Sermon delivered March 4, 2005, by Rabbi Barry H. Block
Rabbi Isaac Luria, one of Judaism’s great mystics, taught that, before creation, God’s presence filled all potential space. Perhaps Rabbi Luria gleaned this idea from the end of the book of Exodus, the part of the Torah we are reading at this season. In next week’s portion, we are told that God’s presence so totally fills the Sanctuary that Moses is unable to enter. According to Rabbi Luria, in order for God to create, God first had to contract, an act called tzimtzum. Similarly, in order for Moses to enter the Tabernacle, the cloud representing God’s presence withdrew.
Rabbi Luria struggled with a theological problem that continues to haunt us today: We do not experience life in a way that easily convinces us that God is both omnipotent and good. If God is in charge, then why do bad things happen? Moreover, if God is all-powerful, what power do we have in this world?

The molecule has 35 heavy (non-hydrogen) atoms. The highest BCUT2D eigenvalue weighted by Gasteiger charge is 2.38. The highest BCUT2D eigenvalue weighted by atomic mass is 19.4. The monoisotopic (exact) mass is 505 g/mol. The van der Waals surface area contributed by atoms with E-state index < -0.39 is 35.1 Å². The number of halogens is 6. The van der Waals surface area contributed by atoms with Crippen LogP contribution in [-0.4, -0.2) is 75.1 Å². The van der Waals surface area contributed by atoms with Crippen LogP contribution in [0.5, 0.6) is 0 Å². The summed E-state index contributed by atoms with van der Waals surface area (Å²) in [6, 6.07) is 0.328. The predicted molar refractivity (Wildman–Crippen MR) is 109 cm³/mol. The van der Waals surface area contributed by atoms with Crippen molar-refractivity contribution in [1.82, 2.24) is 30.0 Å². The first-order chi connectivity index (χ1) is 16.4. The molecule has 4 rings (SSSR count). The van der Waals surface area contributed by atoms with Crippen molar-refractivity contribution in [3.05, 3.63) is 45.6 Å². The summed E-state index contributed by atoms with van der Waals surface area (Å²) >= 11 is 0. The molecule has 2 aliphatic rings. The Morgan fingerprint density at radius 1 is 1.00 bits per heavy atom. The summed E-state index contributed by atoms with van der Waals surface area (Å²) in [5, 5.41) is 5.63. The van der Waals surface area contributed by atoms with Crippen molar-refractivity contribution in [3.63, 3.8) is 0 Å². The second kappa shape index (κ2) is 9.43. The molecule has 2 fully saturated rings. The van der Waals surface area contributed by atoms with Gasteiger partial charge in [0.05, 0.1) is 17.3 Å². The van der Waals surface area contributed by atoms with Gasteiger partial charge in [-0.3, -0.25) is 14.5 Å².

Luria resolves the problem by suggesting that creation cannot coexist with an omnipotent God. God must contract, in order to create. In fact, Luria posits a God who chooses creation over God’s own omnipotence, for surely an all-powerful God could have chosen never to create the universe.
Evil does exist in this world. Tragedies do happen. When forced to explain why, we often focus on human behavior. Hitler and his accomplices caused the Holocaust, aided and abetted by worldwide indifference, and the Holocaust is but one unique example of evil that can be similarly explained: Consider the atrocities of the Crusades; or more recently, genocide in Rwanda; or, continuing today, genocide in Sudan.
Bad things of various kinds happen to individuals every day. Some sadness is accompanied by rational explanation, as when the smoker contracts lung cancer or the sedentary individual has a heart attack. And yet, even then, we are loathe to blame the victim entirely, and we know that these explanations are not sufficient, given that not every smoker gets cancer and not every couch potato suffers from heart disease.